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Cedars-Sinai Scientists Localize New Ataxia/Epilepsy Gene

Date:
February 19, 1999
Source:
Cedars-Sinai Medical Center
Summary:
Neurogeneticists at Cedars-Sinai Medical Center in Los Angeles have localized SCA10, a gene involved with a rare form of inherited ataxia, a disease whose onset usually comes in early adulthood and that causes incoordination of gait and movement. The finding is reported in the February issue of the American Journal of Human Genetics.

LOS ANGELES -- Neurogeneticists at Cedars-Sinai Medical Center in Los Angeles have localized SCA10, a gene involved with a rare form of inherited ataxia, a disease whose onset usually comes in early adulthood and that causes incoordination of gait and movement. The finding is reported in the February issue of the American Journal of Human Genetics.

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Five spinocerebellar ataxia (SCA) genes had been previously identified by various research groups, including SCA2, which, like SCA10, was found by the Cedars-Sinai team of Stefan-M. Pulst, M.D. Like SCA2, SCA 10 shows anticipation, a phenomenon whereby onset of the disease is earlier and earlier with each successive generation. The presence of anticipation may provide an important clue for the isolation of the gene, since it may indicate that the genetic defect is caused by unstable DNA repeats.

In contrast to other inherited ataxias, however, 20 percent of members of the family affected by the ataxia suffered seizures. "This connection makes isolation of the genetic defect so exciting", says Dr. Pulst, "because it will likely shed light on the much more common epilepsies."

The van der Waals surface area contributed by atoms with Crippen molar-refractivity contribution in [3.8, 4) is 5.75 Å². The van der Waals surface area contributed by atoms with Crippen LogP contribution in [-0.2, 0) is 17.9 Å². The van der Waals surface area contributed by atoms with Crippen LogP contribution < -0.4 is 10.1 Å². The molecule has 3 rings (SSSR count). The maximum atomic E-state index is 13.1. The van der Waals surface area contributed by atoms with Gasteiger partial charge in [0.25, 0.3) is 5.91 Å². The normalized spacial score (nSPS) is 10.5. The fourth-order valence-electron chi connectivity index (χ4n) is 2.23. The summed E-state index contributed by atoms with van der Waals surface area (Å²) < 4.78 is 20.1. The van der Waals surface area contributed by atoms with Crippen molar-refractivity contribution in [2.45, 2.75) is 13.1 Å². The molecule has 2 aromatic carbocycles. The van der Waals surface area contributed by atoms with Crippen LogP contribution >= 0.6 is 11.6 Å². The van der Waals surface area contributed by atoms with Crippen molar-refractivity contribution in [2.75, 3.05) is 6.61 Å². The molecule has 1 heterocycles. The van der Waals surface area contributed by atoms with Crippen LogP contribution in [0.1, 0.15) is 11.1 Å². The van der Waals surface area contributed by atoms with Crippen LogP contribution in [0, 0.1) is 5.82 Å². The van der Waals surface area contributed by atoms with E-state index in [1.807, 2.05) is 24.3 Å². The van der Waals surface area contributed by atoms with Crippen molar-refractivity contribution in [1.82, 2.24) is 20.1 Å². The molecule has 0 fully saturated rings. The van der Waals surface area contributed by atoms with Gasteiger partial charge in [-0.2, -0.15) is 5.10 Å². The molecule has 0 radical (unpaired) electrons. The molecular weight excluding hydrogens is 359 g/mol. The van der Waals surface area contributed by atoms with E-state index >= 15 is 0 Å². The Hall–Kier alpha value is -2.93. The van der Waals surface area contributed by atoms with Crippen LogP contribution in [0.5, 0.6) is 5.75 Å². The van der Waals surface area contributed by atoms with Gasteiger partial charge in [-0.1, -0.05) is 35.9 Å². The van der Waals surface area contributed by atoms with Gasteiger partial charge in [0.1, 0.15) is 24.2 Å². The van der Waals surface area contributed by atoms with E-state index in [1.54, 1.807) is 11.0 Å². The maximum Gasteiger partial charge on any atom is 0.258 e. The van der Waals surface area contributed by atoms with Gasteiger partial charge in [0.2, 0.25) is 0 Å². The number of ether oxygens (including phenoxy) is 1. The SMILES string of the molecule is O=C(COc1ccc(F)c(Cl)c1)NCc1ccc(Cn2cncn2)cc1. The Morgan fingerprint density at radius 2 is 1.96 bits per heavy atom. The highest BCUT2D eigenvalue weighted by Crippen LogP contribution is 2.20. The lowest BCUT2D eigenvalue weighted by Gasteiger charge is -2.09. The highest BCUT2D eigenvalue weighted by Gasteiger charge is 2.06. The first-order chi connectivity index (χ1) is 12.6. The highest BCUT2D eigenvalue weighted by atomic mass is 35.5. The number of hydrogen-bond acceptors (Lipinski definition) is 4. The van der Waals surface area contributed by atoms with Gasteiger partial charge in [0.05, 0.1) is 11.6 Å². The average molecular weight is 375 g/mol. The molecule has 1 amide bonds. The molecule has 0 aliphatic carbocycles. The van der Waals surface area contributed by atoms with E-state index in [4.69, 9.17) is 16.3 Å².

It was approximately a year ago that the Pulst team identified the Mexican-American family exhibiting the rare form of ataxia. They have now been able to localize the SCA10 gene on the long arm of chromosome 22 by conducting a search that included some 300 genetic markers covering the entire human genome. It was the 40th of these that suggested the researchers were in the right region. Interestingly, the new gene is not close either to other ataxia genes, or to any for epilepsy.

Whereas it took the team 5 years to identify the prior ataxia gene, they expect to identify SCA10 as soon as two years from now, thanks to advances in the Human Genome Project. Dr. Pulst is director of the Cedars-Sinai Division of Neurology since 1993 and became holder of the Carmen and Louis Warschaw Chair in Neurology in 1991. He is also director of the Cedars-Sinai Neurogenetics Laboratory, scientific director of the Parkinson's Disease Research and Treatment Center at the Medical Center, and a professor of medicine at UCLA.

Key contributors include first author Lan Zu, PhD, a fellow, and Karla Figueroa, a research associate, in the Rose Moss Laboratory for Parkinson's and Neurodegenerative Diseases of the Burns & Allen Research Institute at Cedars-Sinai Medical Center, and Raji Grewal, MD, a member of the Department of Neurology at the USC School of Medicine.

The study was supported by grants from the National Institute of Neurological Diseases and Stroke, the Joseph Drown Foundation, and the Carmen and Louis Warschaw Endowment for Neurology.


Story Source:

The above story is based on materials provided by Cedars-Sinai Medical Center. Note: Materials may be edited for content and length.


Cite This Page:

Cedars-Sinai Medical Center. "Cedars-Sinai Scientists Localize New Ataxia/Epilepsy Gene." ScienceDaily. ScienceDaily, 19 February 1999. <www.sciencedaily.com/releases/1999/02/990219080546.htm>.
Cedars-Sinai Medical Center. (1999, February 19). Cedars-Sinai Scientists Localize New Ataxia/Epilepsy Gene. ScienceDaily. Retrieved March 29, 2015 from www.sciencedaily.com/releases/1999/02/990219080546.htm
Cedars-Sinai Medical Center. "Cedars-Sinai Scientists Localize New Ataxia/Epilepsy Gene." ScienceDaily. www.sciencedaily.com/releases/1999/02/990219080546.htm (accessed March 29, 2015).

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